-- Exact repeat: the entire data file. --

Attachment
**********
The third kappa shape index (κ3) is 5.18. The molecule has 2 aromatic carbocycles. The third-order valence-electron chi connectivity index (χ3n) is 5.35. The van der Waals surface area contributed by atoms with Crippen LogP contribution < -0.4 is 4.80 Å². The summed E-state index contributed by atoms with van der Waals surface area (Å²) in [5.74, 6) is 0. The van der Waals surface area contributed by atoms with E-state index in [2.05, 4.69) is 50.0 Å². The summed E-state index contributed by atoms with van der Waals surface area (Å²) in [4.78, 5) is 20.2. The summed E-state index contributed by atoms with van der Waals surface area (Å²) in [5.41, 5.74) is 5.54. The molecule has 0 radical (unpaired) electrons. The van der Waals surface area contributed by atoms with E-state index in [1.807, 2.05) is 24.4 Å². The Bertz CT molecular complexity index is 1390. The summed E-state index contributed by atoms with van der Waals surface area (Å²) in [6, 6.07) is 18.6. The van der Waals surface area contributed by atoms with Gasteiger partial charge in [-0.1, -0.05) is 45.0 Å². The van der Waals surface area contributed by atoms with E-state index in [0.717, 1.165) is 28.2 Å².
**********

The third kappa shape index (κ3) is 5.18. The molecule has 2 aromatic carbocycles. The third-order valence-electron chi connectivity index (χ3n) is 5.35. The van der Waals surface area contributed by atoms with Crippen LogP contribution < -0.4 is 4.80 Å². The summed E-state index contributed by atoms with van der Waals surface area (Å²) in [5.74, 6) is 0. The van der Waals surface area contributed by atoms with E-state index in [2.05, 4.69) is 50.0 Å². The summed E-state index contributed by atoms with van der Waals surface area (Å²) in [4.78, 5) is 20.2. The summed E-state index contributed by atoms with van der Waals surface area (Å²) in [5.41, 5.74) is 5.54. The molecule has 0 radical (unpaired) electrons. The van der Waals surface area contributed by atoms with E-state index in [1.807, 2.05) is 24.4 Å². The Bertz CT molecular complexity index is 1390. The summed E-state index contributed by atoms with van der Waals surface area (Å²) in [6, 6.07) is 18.6. The van der Waals surface area contributed by atoms with Gasteiger partial charge in [-0.1, -0.05) is 45.0 Å². The van der Waals surface area contributed by atoms with E-state index in [0.717, 1.165) is 28.2 Å².